Curtiss-Wright will take part in a multidisciplinary team working on the Secure Automation for Advanced Reactor Innovation initiative aimed at developing digital twin technologies to be installed in nuclear power plants.
The University of Michigan-led Project SAFARI is one of the nine programs under the Advanced Research Projects Agency-Energy’s Generating Electricity Managed by Intelligent Nuclear Assets initiative, Curtiss-Wright said Thursday.
Curtiss-Wright will contribute to Project SAFARI through plant monitoring and diagnostic systems as its technologies are present in the nuclear power plants of North America and power-generating units globally.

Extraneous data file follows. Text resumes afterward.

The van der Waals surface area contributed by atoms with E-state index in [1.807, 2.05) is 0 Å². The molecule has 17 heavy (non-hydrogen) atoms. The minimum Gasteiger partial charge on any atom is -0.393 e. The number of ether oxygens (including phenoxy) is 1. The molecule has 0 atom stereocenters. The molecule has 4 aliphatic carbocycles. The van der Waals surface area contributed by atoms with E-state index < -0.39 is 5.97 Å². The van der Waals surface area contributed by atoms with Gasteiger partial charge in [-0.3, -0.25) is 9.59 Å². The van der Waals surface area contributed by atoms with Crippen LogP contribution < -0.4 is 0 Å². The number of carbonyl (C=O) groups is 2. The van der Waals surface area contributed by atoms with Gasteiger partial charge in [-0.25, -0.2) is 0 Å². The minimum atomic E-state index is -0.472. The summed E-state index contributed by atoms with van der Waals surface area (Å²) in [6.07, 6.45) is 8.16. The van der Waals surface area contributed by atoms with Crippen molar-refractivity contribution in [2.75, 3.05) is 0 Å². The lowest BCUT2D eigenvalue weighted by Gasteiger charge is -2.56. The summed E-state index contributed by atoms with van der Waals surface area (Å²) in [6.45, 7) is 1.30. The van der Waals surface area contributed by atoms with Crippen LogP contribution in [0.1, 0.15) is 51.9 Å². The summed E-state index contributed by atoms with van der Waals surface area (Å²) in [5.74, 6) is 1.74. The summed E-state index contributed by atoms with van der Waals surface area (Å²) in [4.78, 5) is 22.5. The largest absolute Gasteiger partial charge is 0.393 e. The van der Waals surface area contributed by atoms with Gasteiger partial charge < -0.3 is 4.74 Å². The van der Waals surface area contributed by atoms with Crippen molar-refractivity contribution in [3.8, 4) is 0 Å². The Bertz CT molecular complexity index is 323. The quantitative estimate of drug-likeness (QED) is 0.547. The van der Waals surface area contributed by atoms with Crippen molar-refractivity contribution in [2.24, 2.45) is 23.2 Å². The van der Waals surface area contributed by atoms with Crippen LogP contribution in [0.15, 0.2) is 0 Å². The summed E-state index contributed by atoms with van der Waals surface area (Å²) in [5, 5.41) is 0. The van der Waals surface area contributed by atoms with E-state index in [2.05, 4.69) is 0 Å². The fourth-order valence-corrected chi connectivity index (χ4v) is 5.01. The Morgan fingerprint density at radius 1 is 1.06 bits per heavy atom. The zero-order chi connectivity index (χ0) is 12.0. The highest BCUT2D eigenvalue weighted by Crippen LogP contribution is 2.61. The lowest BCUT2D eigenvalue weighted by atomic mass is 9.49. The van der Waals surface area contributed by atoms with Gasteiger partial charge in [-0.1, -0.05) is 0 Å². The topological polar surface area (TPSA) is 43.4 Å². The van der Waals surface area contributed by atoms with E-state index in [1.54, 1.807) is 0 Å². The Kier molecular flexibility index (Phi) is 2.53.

Project SAFARI received a $5.2 million grant from the total $27 million award from the Department of Energy to create artificial technology-enhanced digital twin nuclear reactors intended to reduce operations and maintenance costs in power plants.
Also participating in Project SAFARI are the Idaho National Laboratory, Argonne National Laboratory and Kairos Power.